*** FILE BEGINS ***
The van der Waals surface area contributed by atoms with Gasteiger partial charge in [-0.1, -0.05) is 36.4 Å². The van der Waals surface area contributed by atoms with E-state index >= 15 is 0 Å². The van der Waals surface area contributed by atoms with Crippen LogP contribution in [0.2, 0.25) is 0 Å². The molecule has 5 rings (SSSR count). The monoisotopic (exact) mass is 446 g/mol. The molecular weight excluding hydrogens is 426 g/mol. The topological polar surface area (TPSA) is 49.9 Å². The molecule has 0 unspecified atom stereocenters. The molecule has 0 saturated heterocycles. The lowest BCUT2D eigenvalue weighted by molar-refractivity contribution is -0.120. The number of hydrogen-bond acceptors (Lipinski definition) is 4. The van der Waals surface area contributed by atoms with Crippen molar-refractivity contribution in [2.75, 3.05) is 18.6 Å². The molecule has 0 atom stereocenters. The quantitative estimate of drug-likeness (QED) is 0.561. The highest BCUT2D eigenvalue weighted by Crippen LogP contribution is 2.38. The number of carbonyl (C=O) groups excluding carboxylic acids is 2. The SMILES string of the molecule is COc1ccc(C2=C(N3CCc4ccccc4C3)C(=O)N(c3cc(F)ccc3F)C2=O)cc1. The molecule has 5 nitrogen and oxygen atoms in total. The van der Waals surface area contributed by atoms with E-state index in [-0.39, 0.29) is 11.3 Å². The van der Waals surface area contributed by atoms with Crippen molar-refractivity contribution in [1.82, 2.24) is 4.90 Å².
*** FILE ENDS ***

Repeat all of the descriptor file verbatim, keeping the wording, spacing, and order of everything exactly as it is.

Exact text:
The van der Waals surface area contributed by atoms with Gasteiger partial charge in [-0.1, -0.05) is 36.4 Å². The van der Waals surface area contributed by atoms with E-state index >= 15 is 0 Å². The van der Waals surface area contributed by atoms with Crippen LogP contribution in [0.2, 0.25) is 0 Å². The molecule has 5 rings (SSSR count). The monoisotopic (exact) mass is 446 g/mol. The molecular weight excluding hydrogens is 426 g/mol. The topological polar surface area (TPSA) is 49.9 Å². The molecule has 0 unspecified atom stereocenters. The molecule has 0 saturated heterocycles. The lowest BCUT2D eigenvalue weighted by molar-refractivity contribution is -0.120. The number of hydrogen-bond acceptors (Lipinski definition) is 4. The van der Waals surface area contributed by atoms with Crippen molar-refractivity contribution in [2.75, 3.05) is 18.6 Å². The molecule has 0 atom stereocenters. The quantitative estimate of drug-likeness (QED) is 0.561. The highest BCUT2D eigenvalue weighted by Crippen LogP contribution is 2.38. The number of carbonyl (C=O) groups excluding carboxylic acids is 2. The SMILES string of the molecule is COc1ccc(C2=C(N3CCc4ccccc4C3)C(=O)N(c3cc(F)ccc3F)C2=O)cc1. The molecule has 5 nitrogen and oxygen atoms in total. The van der Waals surface area contributed by atoms with E-state index in [-0.39, 0.29) is 11.3 Å². The van der Waals surface area contributed by atoms with Crippen molar-refractivity contribution in [1.82, 2.24) is 4.90 Å².